Considering an iOS 10 downgrade? Here are a few things to keep in mind

Many developers are currently enjoying iOS 10, and I suspect that not less than a few non-developers are enjoying it as well. But with the news that an iOS 9.3.2 jailbreak might soon be released, it may be time for some of you currently on iOS 10 to start thinking about downgrading.

Things to keep in mind

When it comes to downgrading from iOS 10 back to iOS 9, there are two main ways to do so. There’s the clean restore method, which wipes your device, and starts over from scratch; and there’s the update method, which allows you to retain much of your data and settings.

Both methods have advantages and disadvantages, but if I had to recommend one method, it would definitely be the clean restore method. A clean restore will purge all of your data and personal settings, but it’s also a guarantee that everything will work as expected upon restore.

The update method helps retain some of your data, but it won’t retain Messages app history or Phone app history. It can also introduce crashing problems with certain apps like the Music app.

The presence of iCloud makes it easy to restore data back to device regardless of which method is used, but content like Messages and Phone call history will most likely be lost.

The issue with backups

If you installed iOS 10 and allowed iCloud to perform a backup, then you will not be able to restore that backup once you downgrade back to iOS 9.3.2.

Backups created on iOS 10 cannot be applied to lesser versions of iOS. You’ll see an (iOS 10.0 Required) label on the backups found during the iCloud restore process. The same is true for backups performed via iTunes, although there are certain workarounds that users have employed in an attempt to get around that restriction.

iOS 10.0 Required iCloud Backup

Here’s the thing: if you want to be able to restore from backup after downgrading from iOS 10, then make sure that you have a backup of iOS 9 to restore from. This means disabling iCloud backups directly after upgrading to iOS 10 so that it’s not overwritten with an iOS 10 backup, or saving off an iOS 9 backup via iTunes just before upgrading to iOS 10.

Retrieving Messages app history

There are methods for retaining message history on restores, but doing so is beyond the scope of this particular tutorial. Keep in mind that Apple does not sanction downgrades from beta versions of iOS, so proceed at your own risk.

How to downgrade back to iOS 9 using a clean restore

Step 1: Back up your iOS device.

Step 2: Download the latest (currently iOS 9.3.2) public iOS 9 IPSW file to your computer.

Step 3: Connect your iOS device to your computer via USB.

Step 4: Launch iTunes and open the Summary page for your iOS device.

Step 5: Hold the Option ( ⌥ ) key and click the Restore iPhone button. (Windows users will need to hold Shift instead of Option).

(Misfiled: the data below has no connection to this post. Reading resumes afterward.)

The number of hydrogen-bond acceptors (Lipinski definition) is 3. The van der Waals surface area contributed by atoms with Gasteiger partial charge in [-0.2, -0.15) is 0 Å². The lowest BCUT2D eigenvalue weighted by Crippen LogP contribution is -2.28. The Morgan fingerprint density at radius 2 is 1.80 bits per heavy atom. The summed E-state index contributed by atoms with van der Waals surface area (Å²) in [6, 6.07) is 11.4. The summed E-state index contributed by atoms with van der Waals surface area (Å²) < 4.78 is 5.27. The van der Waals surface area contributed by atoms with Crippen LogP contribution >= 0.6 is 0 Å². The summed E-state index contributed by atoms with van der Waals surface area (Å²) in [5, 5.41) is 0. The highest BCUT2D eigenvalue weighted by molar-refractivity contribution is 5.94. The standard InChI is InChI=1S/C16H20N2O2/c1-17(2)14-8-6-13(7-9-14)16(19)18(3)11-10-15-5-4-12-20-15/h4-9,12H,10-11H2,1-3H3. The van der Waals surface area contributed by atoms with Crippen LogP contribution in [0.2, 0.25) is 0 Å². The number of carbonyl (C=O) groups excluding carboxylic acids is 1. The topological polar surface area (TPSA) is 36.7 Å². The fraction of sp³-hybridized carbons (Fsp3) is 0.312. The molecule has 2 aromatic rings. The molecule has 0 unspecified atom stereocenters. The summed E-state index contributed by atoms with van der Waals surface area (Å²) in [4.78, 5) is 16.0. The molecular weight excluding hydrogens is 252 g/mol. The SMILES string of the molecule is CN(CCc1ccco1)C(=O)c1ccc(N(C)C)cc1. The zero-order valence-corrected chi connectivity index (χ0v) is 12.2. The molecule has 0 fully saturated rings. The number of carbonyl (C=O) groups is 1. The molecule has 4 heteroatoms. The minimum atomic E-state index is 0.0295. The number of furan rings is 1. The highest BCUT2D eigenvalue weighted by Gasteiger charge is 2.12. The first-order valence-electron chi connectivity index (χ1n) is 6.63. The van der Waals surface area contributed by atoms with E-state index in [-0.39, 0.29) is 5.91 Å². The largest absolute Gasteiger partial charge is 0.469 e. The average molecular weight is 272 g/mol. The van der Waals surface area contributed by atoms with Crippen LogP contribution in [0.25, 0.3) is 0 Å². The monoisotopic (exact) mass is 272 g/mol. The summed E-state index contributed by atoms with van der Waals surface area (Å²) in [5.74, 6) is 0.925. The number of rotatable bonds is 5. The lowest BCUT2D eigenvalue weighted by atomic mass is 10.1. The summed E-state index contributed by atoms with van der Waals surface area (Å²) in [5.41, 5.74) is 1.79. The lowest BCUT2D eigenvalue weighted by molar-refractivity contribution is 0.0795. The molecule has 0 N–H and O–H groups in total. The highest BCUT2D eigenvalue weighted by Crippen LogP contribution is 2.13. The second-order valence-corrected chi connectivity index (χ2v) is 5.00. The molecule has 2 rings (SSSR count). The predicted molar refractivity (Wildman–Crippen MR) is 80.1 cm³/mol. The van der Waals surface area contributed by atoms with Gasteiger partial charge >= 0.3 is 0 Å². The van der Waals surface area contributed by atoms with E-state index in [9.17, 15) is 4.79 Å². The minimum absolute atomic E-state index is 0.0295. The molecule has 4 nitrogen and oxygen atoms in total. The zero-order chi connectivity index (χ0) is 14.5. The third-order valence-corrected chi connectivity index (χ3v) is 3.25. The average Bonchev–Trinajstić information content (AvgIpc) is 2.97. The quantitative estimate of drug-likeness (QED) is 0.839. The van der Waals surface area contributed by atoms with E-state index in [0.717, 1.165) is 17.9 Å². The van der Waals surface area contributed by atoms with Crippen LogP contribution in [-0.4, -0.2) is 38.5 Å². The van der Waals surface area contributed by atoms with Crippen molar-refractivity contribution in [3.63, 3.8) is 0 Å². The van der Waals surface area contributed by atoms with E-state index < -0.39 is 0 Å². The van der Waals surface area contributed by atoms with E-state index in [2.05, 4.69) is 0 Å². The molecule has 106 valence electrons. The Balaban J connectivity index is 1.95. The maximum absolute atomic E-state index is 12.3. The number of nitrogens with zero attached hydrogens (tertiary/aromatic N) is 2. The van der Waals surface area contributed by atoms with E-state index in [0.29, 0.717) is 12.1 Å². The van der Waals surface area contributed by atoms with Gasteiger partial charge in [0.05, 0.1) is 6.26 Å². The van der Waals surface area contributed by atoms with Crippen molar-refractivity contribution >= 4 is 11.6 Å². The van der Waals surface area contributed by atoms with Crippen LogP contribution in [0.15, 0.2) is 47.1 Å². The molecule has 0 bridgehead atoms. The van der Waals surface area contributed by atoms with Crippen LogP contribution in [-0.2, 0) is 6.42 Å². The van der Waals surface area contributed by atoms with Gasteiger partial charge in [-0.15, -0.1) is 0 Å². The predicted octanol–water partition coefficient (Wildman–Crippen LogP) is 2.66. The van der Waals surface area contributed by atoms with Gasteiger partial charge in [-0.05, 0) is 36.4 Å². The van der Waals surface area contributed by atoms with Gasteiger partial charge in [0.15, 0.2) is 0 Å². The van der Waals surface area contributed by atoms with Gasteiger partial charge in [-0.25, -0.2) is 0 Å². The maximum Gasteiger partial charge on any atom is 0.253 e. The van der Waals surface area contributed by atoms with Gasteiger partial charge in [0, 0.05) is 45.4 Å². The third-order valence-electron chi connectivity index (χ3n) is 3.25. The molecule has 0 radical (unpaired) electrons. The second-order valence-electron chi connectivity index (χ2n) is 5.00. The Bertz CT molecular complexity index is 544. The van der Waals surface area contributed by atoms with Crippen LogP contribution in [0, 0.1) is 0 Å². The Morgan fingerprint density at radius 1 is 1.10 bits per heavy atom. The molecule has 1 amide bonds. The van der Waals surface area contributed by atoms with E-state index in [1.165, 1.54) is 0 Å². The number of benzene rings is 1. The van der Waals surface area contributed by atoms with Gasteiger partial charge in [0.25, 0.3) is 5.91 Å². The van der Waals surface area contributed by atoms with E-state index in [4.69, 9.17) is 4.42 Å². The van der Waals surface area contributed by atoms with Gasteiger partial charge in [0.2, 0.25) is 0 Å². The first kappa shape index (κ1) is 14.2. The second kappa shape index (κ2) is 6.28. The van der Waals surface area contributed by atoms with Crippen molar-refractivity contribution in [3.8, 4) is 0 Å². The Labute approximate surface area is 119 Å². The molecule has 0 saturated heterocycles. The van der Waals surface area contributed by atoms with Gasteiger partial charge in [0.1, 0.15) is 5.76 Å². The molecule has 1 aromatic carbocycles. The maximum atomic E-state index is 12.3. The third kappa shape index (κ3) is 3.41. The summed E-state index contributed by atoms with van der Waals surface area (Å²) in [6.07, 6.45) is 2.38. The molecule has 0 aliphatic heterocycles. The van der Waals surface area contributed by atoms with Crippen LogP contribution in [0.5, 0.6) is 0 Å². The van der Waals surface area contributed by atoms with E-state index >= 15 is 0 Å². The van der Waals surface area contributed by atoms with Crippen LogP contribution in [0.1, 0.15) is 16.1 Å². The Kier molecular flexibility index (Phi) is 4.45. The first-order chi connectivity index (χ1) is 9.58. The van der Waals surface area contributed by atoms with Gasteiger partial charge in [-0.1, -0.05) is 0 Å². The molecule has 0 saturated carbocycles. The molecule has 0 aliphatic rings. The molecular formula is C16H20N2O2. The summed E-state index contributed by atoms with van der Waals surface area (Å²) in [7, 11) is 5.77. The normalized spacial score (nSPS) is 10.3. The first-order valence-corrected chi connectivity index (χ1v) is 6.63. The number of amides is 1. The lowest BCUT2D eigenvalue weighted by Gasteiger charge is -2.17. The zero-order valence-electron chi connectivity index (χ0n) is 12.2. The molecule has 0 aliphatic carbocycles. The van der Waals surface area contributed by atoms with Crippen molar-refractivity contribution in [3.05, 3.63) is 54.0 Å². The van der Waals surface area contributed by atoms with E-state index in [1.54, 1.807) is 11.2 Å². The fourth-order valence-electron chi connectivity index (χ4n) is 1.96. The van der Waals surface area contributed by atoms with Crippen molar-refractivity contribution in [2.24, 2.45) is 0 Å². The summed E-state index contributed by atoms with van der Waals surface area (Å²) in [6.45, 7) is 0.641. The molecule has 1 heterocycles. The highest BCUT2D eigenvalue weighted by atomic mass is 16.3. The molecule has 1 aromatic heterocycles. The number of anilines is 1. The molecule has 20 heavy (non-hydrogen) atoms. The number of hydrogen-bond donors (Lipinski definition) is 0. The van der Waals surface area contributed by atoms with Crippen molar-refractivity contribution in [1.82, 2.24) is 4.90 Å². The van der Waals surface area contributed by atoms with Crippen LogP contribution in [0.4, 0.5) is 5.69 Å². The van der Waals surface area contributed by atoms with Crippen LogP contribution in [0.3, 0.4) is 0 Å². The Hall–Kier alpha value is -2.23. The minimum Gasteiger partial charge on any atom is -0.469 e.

ios-10-itunes-restore-downgrade

Step 6: Select the iOS 9 IPSW file downloaded in step 2 and click Open.

Your iOS device will now be downgraded back to iOS 10. It will take a while for the process to complete, so be patient.

How to downgrade back to iOS 9 using the update method

Step 1: Back up your iOS device.

Step 2: Download the latest (currently iOS 9.3.2) public iOS 9 IPSW file to your computer.

Step 3: Connect your iOS device to your computer via USB.

Step 4: Launch iTunes and open the Summary page for your iOS device.

Step 5: Hold the Option ( ⌥ ) key and click the Check for Update button. (Windows users will need to hold Shift instead of Option).

iOS 10 iTunes Check for Update Downgrade

Step 6: Select the iOS 9 IPSW file downloaded in step 2 and click Open.

Your iOS device will now be downgraded back to iOS 9. This method makes it so that your device updates while keeping most app data, Home screen layout settings, etc. It will take a while for the process to complete, so be patient. In the video walkthrough below, I’ve sped up the file extraction and installation process to save time.

Step 7: When prompted, Slide to upgrade and the enter your passcode to complete the process.

If you used a configuration profile to install the iOS 10 beta, it will remain on your iOS device, which will allow you to easily upgrade back to the iOS 10 beta at a later time. If you don’t plan on using the iOS 10 beta again, the configuration profile, found in Settings → General → Profiles, can be deleted.

Once Apple stops signing iOS 9.x.x, neither downgrade will work, but considering it’s only July, Apple will continue signing the latest version of 9.x.x until sometime after iOS 10 is released publicly.

Are you currently running the iOS 10 beta? Have you contemplated downgrading? If so, are you considering downgrading due to the rumored iOS 9.3.2 jailbreak, or for some other reason?

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